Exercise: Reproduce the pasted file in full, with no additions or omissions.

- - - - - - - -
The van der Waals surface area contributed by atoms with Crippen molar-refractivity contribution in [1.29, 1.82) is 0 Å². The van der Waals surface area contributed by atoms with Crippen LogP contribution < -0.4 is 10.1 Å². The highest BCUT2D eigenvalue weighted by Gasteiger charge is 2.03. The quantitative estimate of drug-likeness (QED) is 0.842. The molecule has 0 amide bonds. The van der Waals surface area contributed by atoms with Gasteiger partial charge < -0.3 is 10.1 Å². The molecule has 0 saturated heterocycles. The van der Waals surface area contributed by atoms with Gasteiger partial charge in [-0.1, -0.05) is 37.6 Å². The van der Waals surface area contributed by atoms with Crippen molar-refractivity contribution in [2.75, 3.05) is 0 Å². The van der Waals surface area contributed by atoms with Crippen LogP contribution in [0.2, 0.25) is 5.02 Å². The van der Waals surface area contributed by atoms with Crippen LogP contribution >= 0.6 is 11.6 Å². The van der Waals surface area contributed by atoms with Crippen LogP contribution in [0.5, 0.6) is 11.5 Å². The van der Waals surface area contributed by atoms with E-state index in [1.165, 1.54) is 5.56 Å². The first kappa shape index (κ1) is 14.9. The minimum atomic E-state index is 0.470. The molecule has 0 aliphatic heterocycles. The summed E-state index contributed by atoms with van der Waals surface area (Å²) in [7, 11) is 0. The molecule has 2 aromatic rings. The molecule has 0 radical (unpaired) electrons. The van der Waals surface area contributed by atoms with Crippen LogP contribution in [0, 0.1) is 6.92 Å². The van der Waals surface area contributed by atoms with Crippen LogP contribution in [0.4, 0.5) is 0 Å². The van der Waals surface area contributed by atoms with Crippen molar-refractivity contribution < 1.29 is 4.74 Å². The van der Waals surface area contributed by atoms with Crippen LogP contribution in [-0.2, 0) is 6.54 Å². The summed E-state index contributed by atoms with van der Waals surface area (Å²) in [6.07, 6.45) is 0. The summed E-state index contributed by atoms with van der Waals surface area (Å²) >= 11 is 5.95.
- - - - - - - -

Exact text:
The van der Waals surface area contributed by atoms with Crippen molar-refractivity contribution in [1.29, 1.82) is 0 Å². The van der Waals surface area contributed by atoms with Crippen LogP contribution < -0.4 is 10.1 Å². The highest BCUT2D eigenvalue weighted by Gasteiger charge is 2.03. The quantitative estimate of drug-likeness (QED) is 0.842. The molecule has 0 amide bonds. The van der Waals surface area contributed by atoms with Gasteiger partial charge < -0.3 is 10.1 Å². The molecule has 0 saturated heterocycles. The van der Waals surface area contributed by atoms with Gasteiger partial charge in [-0.1, -0.05) is 37.6 Å². The van der Waals surface area contributed by atoms with Crippen molar-refractivity contribution in [2.75, 3.05) is 0 Å². The van der Waals surface area contributed by atoms with Crippen LogP contribution in [0.2, 0.25) is 5.02 Å². The van der Waals surface area contributed by atoms with Crippen LogP contribution >= 0.6 is 11.6 Å². The van der Waals surface area contributed by atoms with Crippen LogP contribution in [0.5, 0.6) is 11.5 Å². The van der Waals surface area contributed by atoms with E-state index in [1.165, 1.54) is 5.56 Å². The first kappa shape index (κ1) is 14.9. The minimum atomic E-state index is 0.470. The molecule has 0 aliphatic heterocycles. The summed E-state index contributed by atoms with van der Waals surface area (Å²) in [7, 11) is 0. The molecule has 2 aromatic rings. The molecule has 0 radical (unpaired) electrons. The van der Waals surface area contributed by atoms with Crippen LogP contribution in [0, 0.1) is 6.92 Å². The van der Waals surface area contributed by atoms with Crippen LogP contribution in [0.4, 0.5) is 0 Å². The van der Waals surface area contributed by atoms with Crippen molar-refractivity contribution < 1.29 is 4.74 Å². The van der Waals surface area contributed by atoms with Crippen LogP contribution in [-0.2, 0) is 6.54 Å². The summed E-state index contributed by atoms with van der Waals surface area (Å²) in [6.07, 6.45) is 0. The summed E-state index contributed by atoms with van der Waals surface area (Å²) >= 11 is 5.95.